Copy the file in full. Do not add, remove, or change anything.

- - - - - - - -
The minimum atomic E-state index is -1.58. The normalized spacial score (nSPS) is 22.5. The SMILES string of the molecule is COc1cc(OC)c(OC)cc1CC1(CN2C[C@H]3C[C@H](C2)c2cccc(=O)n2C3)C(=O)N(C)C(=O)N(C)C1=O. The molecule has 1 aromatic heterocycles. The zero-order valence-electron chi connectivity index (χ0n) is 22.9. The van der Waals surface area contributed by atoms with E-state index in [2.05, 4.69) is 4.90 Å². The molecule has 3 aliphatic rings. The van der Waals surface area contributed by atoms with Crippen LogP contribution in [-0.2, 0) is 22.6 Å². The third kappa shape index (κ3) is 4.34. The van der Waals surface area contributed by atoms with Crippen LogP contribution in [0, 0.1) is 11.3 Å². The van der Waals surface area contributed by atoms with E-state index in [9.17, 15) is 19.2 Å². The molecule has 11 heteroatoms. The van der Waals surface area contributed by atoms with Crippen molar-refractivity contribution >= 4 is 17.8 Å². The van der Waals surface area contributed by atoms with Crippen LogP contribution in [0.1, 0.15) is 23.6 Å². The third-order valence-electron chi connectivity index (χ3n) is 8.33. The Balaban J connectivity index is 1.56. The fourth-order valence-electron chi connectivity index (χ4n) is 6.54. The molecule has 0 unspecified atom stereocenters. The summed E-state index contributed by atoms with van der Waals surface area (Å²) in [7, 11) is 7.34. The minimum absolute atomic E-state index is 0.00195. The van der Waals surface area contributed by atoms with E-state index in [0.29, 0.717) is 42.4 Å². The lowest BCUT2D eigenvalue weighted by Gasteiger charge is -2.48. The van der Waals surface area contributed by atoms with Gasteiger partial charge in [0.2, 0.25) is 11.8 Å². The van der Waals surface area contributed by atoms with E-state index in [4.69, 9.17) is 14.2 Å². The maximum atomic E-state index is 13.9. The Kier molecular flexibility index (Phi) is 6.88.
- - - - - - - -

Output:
The minimum atomic E-state index is -1.58. The normalized spacial score (nSPS) is 22.5. The SMILES string of the molecule is COc1cc(OC)c(OC)cc1CC1(CN2C[C@H]3C[C@H](C2)c2cccc(=O)n2C3)C(=O)N(C)C(=O)N(C)C1=O. The molecule has 1 aromatic heterocycles. The zero-order valence-electron chi connectivity index (χ0n) is 22.9. The van der Waals surface area contributed by atoms with E-state index in [2.05, 4.69) is 4.90 Å². The molecule has 3 aliphatic rings. The van der Waals surface area contributed by atoms with Crippen LogP contribution in [-0.2, 0) is 22.6 Å². The third kappa shape index (κ3) is 4.34. The van der Waals surface area contributed by atoms with Crippen LogP contribution in [0, 0.1) is 11.3 Å². The van der Waals surface area contributed by atoms with E-state index in [9.17, 15) is 19.2 Å². The molecule has 11 heteroatoms. The van der Waals surface area contributed by atoms with Crippen molar-refractivity contribution >= 4 is 17.8 Å². The van der Waals surface area contributed by atoms with Crippen LogP contribution in [0.1, 0.15) is 23.6 Å². The third-order valence-electron chi connectivity index (χ3n) is 8.33. The Balaban J connectivity index is 1.56. The fourth-order valence-electron chi connectivity index (χ4n) is 6.54. The molecule has 0 unspecified atom stereocenters. The summed E-state index contributed by atoms with van der Waals surface area (Å²) in [7, 11) is 7.34. The minimum absolute atomic E-state index is 0.00195. The van der Waals surface area contributed by atoms with E-state index in [0.29, 0.717) is 42.4 Å². The lowest BCUT2D eigenvalue weighted by Gasteiger charge is -2.48. The van der Waals surface area contributed by atoms with Gasteiger partial charge in [0.2, 0.25) is 11.8 Å². The van der Waals surface area contributed by atoms with E-state index in [4.69, 9.17) is 14.2 Å². The maximum atomic E-state index is 13.9. The Kier molecular flexibility index (Phi) is 6.88.